...where distraction is the main attraction.

Wednesday, August 29, 2012

Birthday Malt Report: Balblair 1978 (2008 Release)

Distillery: Balblair
Ownership: Inver House Distillers Limited
Age: minimum 30 years (1978-2008)
Maturation: American oak ex-bourbon barrels
Region: The Highlands (North)
Alcohol by Volume: 46%
Chill filtered? No.
Caramel Coloring? No.

On New Years' Day, I placed an order with Royal Mile Whiskies for my birthday whisky.  It was significantly more expensive than any other liquor I've purchased, so I decided that it would only be enjoyed on August Twenty-fourths.

Of course, that's before I really understood the challenges of whiskies falling apart when they sit in a bottle for years and years and years.  But as I learned more about whisky, and as the bottle was torching a hole in the back of the Whisky Closet, I figured out a way to avoid the bottle aging issue.  I would drink the entire bottle in one sitting.

Just kidding.

Or am I?

Much research went into this purchase, as with all of my purchases in general.  Somehow both Jim Murray and Serge Valentin agreed on the high quality of the Balblair 1978 vintage.  How often do those guys agree?  I haven't quantified it, but I'll guess the answer is......not often?

It wasn't until this month that I realized they were talking about the 2010 bottling and not the 2008 bottling that I had bought.

But I have no regrets.  This whisky is one big glass of honey, just like its owner.

The color is of a late harvest sauvignon blanc or moscatel.  The nose starts with big candied American oak notes, later moving into the spirit's character.  Vanilla beans and vanilla pudding.  Coconut cream.  Fresh apricot?  Fruit cocktail juice.  There's something in the delicious blurry zone between dusty black pepper and wood smoke.  Citrus (but not lemon nor sweet orange).  White pepper.  After an hour in the glass, vanilla and spices take over.  The palate is very very very smooth; pain-in-the-ass smooth for a reviewer trying to suss out separate notes.  It did indeed require a second pour.  It's a glass of molasses and honey.  Then tart orange, pepper, lots of vanilla sugar, and a tiny note of mild cheese.  It finishes sweet and sturdy.  There's citrus, molasses, ground black pepper, and a moment of lychee.

Kristen, aside from documenting the event, gave it a few tastes.  I think she had a similar challenge as I do in divining individual elements within silky smooth whisky: she said, "It tastes like whisky."  Yes, yes it does.  The perfect palate note for a birthday beverage.  It tastes like whisky.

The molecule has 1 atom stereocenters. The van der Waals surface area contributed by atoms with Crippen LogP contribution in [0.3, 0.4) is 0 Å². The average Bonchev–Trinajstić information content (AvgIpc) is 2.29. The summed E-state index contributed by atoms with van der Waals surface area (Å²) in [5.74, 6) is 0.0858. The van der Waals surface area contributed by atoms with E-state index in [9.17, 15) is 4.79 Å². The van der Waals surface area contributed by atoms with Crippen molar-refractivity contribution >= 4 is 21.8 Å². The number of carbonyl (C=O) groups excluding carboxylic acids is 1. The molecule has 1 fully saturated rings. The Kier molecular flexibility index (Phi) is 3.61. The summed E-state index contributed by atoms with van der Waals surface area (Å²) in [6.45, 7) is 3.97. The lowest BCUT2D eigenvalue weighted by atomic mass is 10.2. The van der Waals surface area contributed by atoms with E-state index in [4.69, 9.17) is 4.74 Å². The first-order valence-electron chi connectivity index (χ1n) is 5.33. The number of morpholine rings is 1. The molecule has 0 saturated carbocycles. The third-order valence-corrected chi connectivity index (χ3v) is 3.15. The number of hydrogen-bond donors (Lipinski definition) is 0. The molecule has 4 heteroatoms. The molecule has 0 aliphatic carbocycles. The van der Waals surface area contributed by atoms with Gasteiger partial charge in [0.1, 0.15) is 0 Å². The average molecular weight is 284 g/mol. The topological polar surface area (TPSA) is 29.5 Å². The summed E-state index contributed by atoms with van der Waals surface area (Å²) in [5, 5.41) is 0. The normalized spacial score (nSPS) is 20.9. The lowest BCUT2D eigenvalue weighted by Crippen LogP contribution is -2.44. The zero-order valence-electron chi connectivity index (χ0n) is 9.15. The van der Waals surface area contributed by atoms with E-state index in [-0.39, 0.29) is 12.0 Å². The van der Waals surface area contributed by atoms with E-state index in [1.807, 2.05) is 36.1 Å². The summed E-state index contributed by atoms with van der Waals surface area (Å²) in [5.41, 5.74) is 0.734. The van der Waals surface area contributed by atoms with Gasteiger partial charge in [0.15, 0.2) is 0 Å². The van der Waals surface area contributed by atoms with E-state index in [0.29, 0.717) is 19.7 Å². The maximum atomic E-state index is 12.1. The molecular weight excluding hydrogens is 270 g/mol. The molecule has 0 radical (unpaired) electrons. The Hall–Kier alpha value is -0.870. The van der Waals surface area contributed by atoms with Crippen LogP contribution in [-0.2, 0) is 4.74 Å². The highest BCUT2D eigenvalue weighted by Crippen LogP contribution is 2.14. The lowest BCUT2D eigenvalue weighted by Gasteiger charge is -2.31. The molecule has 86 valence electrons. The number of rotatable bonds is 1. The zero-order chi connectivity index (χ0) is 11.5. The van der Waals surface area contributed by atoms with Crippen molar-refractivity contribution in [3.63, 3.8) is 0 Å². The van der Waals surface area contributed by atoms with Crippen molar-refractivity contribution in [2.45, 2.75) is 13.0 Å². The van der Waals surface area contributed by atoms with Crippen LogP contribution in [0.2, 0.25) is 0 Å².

Availability - UK only
Pricing - the 2010 edition is a little more pricey at $200-$220 (w/shipping, w/o VAT)
Rating - 93


  1. Another blogger (My Annoying Opinions or Mongo as he's known on the whisky forums) pointed out something recently that I never really noticed till now. The Northern Highlands distilleries are all relatively similar in flavor profile. Balblair, Glenmorangie, and Old Pulteney (just to name a few) all have similar vanilla and citrus notes with an emphasis on the citrus. And he even notes that this flavor profile is probably what most people think of when they are tasting whisky (sort of the definitive Scotch whisky flavors when we're not thinking of Islay).

    1. That's an interesting point. Almost a terroir sort of thing. Those three all have that citrus element going on. Maybe it has something to do with the water? Or their spirit pulls those notes from the American oak. I like that character; that's reason #1507T why I'm grumpy about many finished whiskies.

    2. Glen Ord and Clynelish also have this characteristic that I'd chalk it up to terroir but aging in American oak certainly helps (especially when the oak is sourced from the same or neighboring forests). I have a feeling Dalmore would also show the same character if it weren't buried under finishes.

    3. Oranges! :)

      For Dalmore's spirit Serge says oranges, Charlie Maclean says orange peel, Michael Jackson says orange marmalade. Maclean's Whiskypedia says that the orange aspect shows up in the spirit that comes from Dalmore's larger still.

      Dalmore's 12 and 15 seem to choke that character out entirely with their oak action. But I tasted big oranges in the Gran Reserva -- the only Dalmore I've liked so far.

      As you mentioned, Glen Ord has an orange aspect to it too, but a little quieter. I have a Glen Ord I'm going to open soon because it's supposed to be light and citrusy -- hoping that it suits the summer well.